The Pentagon requested $93.8 million in its $740 billion fiscal 2021 budget to address “rollover and loss of control incidents resulting in fatalities and serious injury,” according to budget documents. That money would pay to outfit more than 5,000 old Humvees with safety kits, but the House Defense Appropriations Subcommittee slashed that funding in its defense spending bill.
It’s unclear whether Senate appropriators will work to restore that funding when they take up their version of the spending measure. But even with that money, advocates for change argue that the military needs to make broader, institutional changes to its training, culture and requirements.
Elliot’s sister, Rebecca Purvis, said she felt the Army did not do enough to prevent Elliot’s death and did not handle the situation properly after the accident. Purvis, a former active-duty soldier who currently serves in the Army Reserve, said the service did not adequately communicate the regulations and entitlements that follow the death of a servicemember and officials did not release documents requested by the family pertaining to Elliot’s death.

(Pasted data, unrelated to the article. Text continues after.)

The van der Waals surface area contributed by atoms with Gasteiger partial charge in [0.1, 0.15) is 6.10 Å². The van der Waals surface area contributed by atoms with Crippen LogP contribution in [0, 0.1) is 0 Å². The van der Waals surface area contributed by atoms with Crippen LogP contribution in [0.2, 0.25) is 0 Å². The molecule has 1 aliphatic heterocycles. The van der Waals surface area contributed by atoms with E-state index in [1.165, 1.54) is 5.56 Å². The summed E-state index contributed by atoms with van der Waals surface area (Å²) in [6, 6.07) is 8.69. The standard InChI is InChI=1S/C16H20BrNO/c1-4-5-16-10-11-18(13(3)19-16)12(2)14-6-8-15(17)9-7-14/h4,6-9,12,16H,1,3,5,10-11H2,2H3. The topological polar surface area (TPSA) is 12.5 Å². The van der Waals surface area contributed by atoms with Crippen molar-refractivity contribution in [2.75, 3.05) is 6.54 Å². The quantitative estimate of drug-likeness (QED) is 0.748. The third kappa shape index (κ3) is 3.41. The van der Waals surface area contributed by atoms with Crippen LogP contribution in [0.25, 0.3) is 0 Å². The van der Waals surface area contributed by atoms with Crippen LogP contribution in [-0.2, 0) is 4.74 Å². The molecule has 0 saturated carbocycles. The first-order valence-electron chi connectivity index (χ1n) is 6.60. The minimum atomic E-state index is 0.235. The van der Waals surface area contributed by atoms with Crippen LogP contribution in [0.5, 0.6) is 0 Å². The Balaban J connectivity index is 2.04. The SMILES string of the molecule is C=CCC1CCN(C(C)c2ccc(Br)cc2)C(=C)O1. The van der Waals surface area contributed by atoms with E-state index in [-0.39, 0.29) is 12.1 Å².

“The Army didn’t do right by my family or the families of others who passed away. It’s an epidemic that we’re seeing. It happens way too often,” she said.
The Army did not respond to requests for comment before press time.
Purvis and her husband went to Capitol Hill a month after Elliot’s death, hoping to persuade lawmakers to pressure the military to prevent these types of accidents. They met with staff for Florida Republican Sen. Rick Scott, a member of the Armed Services Committee.